Chasing Trane: The John Coltrane Documentary


John Coltrane in the abstract.

(2017) Music Documentary (Abramorama) Denzel Washington (voice), John Coltrane, Common, Carlos Santana, John Densmore, Wayne Shorter, Sonny Rollins, Cornel West, Wynton Marsalis, Bill Clinton, Ravi Coltrane, McCoy Tyner, Jimmy Heath, Antonia Andrews, Oran Coltrane, Ashley Kahn, Ben Ratliff, Kamasi Washington, Benny Golson, Michelle Coltrane. Directed by John Scheinfeld

 

In the pantheon of jazz greats, alto saxophonist John Coltrane has to stand out among its most enduring and influential figures. While never as popular as, say, Louis Armstrong (although he did have a big hit in a revved up version of “My Favorite Things” from The Sound of Music back in 1961) his music helped jazz evolve and changed, as Carlos Santana notes, the very nucleus of jazz.

This documentary starts in media res with a heroin-addicted and alcoholic Coltrane in 1957 being fired from the Miles Davis Quintet where he had begun to hone his reputation. He faced a crossroads and a vital decision; whether to continue with the heroin and end up like his idol Charlie Parker or to turn his back on the drugs and potentially embrace greatness. He would choose the latter, kicking heroin cold turkey which shows a strength of will that characterized his entire life.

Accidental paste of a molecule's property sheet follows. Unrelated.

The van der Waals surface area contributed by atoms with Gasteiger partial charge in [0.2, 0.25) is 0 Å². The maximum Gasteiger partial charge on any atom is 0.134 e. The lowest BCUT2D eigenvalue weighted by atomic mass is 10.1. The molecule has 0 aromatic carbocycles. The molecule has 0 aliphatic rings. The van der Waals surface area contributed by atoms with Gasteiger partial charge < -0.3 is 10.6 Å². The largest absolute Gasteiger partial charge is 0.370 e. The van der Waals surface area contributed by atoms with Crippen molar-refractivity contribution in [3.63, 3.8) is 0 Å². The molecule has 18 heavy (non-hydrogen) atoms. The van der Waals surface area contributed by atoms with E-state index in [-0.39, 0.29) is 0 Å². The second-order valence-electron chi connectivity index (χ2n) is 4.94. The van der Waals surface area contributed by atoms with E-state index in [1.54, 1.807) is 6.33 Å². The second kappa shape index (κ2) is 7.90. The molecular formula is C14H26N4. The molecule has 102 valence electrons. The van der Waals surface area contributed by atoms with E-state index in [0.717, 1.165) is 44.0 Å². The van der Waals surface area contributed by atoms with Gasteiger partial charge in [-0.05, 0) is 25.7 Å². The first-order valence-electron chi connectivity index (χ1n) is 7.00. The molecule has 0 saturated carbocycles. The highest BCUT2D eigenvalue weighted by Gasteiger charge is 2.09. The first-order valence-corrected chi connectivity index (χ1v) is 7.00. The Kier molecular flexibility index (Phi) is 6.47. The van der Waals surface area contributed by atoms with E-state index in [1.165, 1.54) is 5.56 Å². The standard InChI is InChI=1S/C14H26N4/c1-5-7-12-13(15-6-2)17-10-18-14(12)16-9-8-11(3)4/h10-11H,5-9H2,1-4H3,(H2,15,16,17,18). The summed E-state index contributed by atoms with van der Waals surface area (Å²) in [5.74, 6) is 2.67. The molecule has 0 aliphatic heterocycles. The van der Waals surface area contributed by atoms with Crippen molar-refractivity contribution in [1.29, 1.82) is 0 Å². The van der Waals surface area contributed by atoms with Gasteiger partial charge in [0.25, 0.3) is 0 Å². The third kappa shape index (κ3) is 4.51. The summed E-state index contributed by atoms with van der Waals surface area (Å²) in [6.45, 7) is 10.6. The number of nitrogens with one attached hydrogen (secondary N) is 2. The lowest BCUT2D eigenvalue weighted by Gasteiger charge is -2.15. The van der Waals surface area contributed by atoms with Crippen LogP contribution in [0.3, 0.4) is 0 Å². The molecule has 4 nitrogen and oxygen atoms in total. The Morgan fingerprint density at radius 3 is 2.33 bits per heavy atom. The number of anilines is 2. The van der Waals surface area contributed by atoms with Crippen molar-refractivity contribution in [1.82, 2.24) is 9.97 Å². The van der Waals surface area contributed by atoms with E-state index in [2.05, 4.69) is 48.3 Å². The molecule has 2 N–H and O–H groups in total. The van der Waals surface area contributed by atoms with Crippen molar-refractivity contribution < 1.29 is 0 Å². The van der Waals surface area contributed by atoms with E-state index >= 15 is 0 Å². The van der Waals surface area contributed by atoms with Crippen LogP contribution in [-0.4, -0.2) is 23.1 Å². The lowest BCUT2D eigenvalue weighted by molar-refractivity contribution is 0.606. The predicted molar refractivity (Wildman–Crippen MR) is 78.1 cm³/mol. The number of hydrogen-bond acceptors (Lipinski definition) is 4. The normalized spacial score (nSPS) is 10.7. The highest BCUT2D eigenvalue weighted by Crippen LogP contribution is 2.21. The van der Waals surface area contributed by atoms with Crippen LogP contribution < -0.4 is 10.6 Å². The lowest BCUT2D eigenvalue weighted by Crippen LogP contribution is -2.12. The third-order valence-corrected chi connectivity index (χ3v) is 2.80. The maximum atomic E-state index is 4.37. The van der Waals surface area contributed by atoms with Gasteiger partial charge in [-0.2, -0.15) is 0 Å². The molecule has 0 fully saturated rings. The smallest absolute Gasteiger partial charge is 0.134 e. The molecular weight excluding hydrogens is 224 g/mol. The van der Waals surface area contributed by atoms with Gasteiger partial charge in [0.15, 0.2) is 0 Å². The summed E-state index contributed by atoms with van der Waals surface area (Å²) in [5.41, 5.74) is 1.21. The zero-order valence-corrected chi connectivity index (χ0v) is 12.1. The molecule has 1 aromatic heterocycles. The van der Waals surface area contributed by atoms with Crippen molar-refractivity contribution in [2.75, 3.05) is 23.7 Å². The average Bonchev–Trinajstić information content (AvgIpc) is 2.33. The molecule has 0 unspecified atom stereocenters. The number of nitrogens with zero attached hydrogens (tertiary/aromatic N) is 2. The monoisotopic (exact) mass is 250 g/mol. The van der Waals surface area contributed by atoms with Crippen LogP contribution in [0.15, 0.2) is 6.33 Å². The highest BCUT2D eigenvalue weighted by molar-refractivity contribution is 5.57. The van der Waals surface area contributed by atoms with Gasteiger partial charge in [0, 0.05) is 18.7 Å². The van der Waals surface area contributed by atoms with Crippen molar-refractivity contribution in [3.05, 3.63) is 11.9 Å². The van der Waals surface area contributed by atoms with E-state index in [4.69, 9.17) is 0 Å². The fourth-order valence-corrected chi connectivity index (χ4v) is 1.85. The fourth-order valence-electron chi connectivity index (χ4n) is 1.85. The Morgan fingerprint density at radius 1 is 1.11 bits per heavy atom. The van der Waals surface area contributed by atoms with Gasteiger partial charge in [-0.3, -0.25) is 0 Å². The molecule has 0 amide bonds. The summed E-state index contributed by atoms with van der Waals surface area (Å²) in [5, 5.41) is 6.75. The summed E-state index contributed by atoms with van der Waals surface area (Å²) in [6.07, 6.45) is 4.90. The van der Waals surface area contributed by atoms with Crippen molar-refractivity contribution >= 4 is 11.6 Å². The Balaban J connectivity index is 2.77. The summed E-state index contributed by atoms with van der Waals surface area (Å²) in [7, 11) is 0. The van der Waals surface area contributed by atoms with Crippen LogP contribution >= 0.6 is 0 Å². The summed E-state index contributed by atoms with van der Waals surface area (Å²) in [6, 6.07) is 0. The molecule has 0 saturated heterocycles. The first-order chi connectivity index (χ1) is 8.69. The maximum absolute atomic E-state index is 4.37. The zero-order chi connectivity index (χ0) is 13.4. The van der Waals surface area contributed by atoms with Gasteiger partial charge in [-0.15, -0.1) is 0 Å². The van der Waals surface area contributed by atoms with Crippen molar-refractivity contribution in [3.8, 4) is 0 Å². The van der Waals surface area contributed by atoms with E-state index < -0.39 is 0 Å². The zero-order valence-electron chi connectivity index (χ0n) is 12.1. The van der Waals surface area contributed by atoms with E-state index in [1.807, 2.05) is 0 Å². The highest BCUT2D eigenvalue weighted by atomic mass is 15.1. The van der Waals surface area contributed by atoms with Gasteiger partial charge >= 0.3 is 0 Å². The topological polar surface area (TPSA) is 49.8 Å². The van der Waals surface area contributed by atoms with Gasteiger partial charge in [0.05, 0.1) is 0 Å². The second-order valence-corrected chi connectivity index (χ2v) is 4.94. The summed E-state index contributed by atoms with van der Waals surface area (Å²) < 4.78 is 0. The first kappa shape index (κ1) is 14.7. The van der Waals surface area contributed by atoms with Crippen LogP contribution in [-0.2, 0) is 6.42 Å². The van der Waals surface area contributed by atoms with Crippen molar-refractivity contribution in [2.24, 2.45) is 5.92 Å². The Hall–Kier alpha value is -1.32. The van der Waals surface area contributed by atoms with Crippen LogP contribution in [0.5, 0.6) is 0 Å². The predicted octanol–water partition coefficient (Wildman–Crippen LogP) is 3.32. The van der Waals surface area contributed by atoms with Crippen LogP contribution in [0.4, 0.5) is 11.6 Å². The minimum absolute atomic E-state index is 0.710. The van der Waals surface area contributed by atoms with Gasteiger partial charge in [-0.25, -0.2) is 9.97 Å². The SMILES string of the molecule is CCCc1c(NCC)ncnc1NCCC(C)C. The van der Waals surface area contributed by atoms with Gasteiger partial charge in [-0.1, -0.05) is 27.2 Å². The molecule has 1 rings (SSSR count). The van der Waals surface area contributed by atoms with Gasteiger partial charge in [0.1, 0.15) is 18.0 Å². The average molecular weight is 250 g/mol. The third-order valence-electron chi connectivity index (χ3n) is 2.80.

He grew up in North Carolina in a home where both his grandfathers were preachers which gave him a spiritual influence that remained with him all his life. Although he didn’t adhere to a single religion, he studied nearly all of them and incorporated them into his inspirations. He joined the Navy as World War II was ending and his first known recordings were as part of a Navy jazz band and, as Wynton Marsalis put it kindly, didn’t sound like he had much potential.

But he had the good fortune to play with Dizzy Gillespie, Miles Davis and after being fired from that gig, Thelonious Monk – all jazz legends – which helped him find his confidence to grow and embrace change. Davis would accept Coltrane back for a second stint that would include one of Davis’ pivotal albums, Almost Blue which Coltrane recorded simultaneously with his own breakout album, Giant Steps. Shortly after that, Coltrane struck out on his own.

Although his career was short in years (he would die suddenly at the age of 40 of liver cancer), he was prolific releasing some 60 albums in the last decade of his life. Scheinfeld closely follows the arc of his influences, from bebop to free jazz to music that can only be called Coltrane. It is somewhat daunting to wonder what he would have come up with and how further he would have changed music had he lived another 20 or 30 years.

The archival footage and photographs are fascinating and the interviews – particularly with social commentator, activist and academic Cornel West (who at times is almost testifying to Coltrane in a religious fervor) and former President Bill Clinton who is surprisingly insightful into Coltrane’s art. While actor Denzel Washington reads from Coltrane’s writings, we never hear the jazz legend’s actual voice; he was notoriously interview-shy. While we don’t hear Coltrane’s actual voice here, his music does the talking. It’s as much an expression of his inner soul as we are going to find. Of particular note in that regard is “Alabama,” inspired by the speech Dr. Martin Luther King Jr. gave at the funeral of the victims of the Birmingham church bombing in 1963. The piece is mournful and yet hopeful; it follows the cadence of Dr. King’s speech and uplifts even as it grieves. It is as compelling a composition as has ever been written.